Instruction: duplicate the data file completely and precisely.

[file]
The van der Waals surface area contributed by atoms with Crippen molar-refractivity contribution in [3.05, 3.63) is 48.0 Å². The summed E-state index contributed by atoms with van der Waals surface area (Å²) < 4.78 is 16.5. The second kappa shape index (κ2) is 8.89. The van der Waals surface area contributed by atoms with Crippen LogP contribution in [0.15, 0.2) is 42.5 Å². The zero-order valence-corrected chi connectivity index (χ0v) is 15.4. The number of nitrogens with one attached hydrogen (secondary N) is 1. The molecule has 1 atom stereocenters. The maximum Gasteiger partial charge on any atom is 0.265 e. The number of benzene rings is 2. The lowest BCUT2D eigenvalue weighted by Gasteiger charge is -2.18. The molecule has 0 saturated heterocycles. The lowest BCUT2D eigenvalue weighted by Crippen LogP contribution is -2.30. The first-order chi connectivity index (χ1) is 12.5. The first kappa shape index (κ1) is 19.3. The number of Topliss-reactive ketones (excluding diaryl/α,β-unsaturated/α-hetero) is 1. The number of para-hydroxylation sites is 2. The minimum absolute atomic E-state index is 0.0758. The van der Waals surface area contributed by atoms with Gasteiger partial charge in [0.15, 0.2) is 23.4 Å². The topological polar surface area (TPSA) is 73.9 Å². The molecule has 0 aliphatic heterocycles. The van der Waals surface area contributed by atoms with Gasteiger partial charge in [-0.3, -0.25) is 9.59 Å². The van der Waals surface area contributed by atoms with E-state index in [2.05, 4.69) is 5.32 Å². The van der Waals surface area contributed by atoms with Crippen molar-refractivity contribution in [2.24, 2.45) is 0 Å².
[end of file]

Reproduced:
The van der Waals surface area contributed by atoms with Crippen molar-refractivity contribution in [3.05, 3.63) is 48.0 Å². The summed E-state index contributed by atoms with van der Waals surface area (Å²) < 4.78 is 16.5. The second kappa shape index (κ2) is 8.89. The van der Waals surface area contributed by atoms with Crippen LogP contribution in [0.15, 0.2) is 42.5 Å². The zero-order valence-corrected chi connectivity index (χ0v) is 15.4. The number of nitrogens with one attached hydrogen (secondary N) is 1. The molecule has 1 atom stereocenters. The maximum Gasteiger partial charge on any atom is 0.265 e. The number of benzene rings is 2. The lowest BCUT2D eigenvalue weighted by Gasteiger charge is -2.18. The molecule has 0 saturated heterocycles. The lowest BCUT2D eigenvalue weighted by Crippen LogP contribution is -2.30. The first-order chi connectivity index (χ1) is 12.5. The first kappa shape index (κ1) is 19.3. The number of Topliss-reactive ketones (excluding diaryl/α,β-unsaturated/α-hetero) is 1. The number of para-hydroxylation sites is 2. The minimum absolute atomic E-state index is 0.0758. The van der Waals surface area contributed by atoms with Gasteiger partial charge in [0.15, 0.2) is 23.4 Å². The topological polar surface area (TPSA) is 73.9 Å². The molecule has 0 aliphatic heterocycles. The van der Waals surface area contributed by atoms with Gasteiger partial charge in [-0.3, -0.25) is 9.59 Å². The van der Waals surface area contributed by atoms with E-state index in [2.05, 4.69) is 5.32 Å². The van der Waals surface area contributed by atoms with Crippen molar-refractivity contribution in [2.24, 2.45) is 0 Å².